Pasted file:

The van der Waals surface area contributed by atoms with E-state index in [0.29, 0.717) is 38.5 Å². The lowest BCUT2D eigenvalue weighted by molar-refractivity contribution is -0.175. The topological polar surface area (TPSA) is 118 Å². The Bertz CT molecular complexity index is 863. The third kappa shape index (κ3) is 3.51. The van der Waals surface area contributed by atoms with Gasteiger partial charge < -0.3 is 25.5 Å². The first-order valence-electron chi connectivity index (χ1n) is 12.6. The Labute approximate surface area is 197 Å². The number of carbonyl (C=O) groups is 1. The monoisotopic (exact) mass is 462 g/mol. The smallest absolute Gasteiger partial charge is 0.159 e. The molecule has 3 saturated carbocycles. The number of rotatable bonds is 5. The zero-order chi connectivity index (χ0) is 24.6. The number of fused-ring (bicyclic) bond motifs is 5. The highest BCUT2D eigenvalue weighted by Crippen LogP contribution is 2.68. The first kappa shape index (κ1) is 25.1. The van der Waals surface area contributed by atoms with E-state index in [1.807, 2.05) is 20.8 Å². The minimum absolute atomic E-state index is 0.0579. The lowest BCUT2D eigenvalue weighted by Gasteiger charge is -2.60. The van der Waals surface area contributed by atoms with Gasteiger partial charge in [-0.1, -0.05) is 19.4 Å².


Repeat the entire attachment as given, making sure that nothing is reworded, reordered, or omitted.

The van der Waals surface area contributed by atoms with E-state index in [0.29, 0.717) is 38.5 Å². The lowest BCUT2D eigenvalue weighted by molar-refractivity contribution is -0.175. The topological polar surface area (TPSA) is 118 Å². The Bertz CT molecular complexity index is 863. The third kappa shape index (κ3) is 3.51. The van der Waals surface area contributed by atoms with Gasteiger partial charge < -0.3 is 25.5 Å². The first-order valence-electron chi connectivity index (χ1n) is 12.6. The Labute approximate surface area is 197 Å². The number of carbonyl (C=O) groups is 1. The monoisotopic (exact) mass is 462 g/mol. The smallest absolute Gasteiger partial charge is 0.159 e. The molecule has 3 saturated carbocycles. The number of rotatable bonds is 5. The zero-order chi connectivity index (χ0) is 24.6. The number of fused-ring (bicyclic) bond motifs is 5. The highest BCUT2D eigenvalue weighted by Crippen LogP contribution is 2.68. The first kappa shape index (κ1) is 25.1. The van der Waals surface area contributed by atoms with E-state index in [1.807, 2.05) is 20.8 Å². The minimum absolute atomic E-state index is 0.0579. The lowest BCUT2D eigenvalue weighted by Gasteiger charge is -2.60. The van der Waals surface area contributed by atoms with Gasteiger partial charge in [-0.1, -0.05) is 19.4 Å².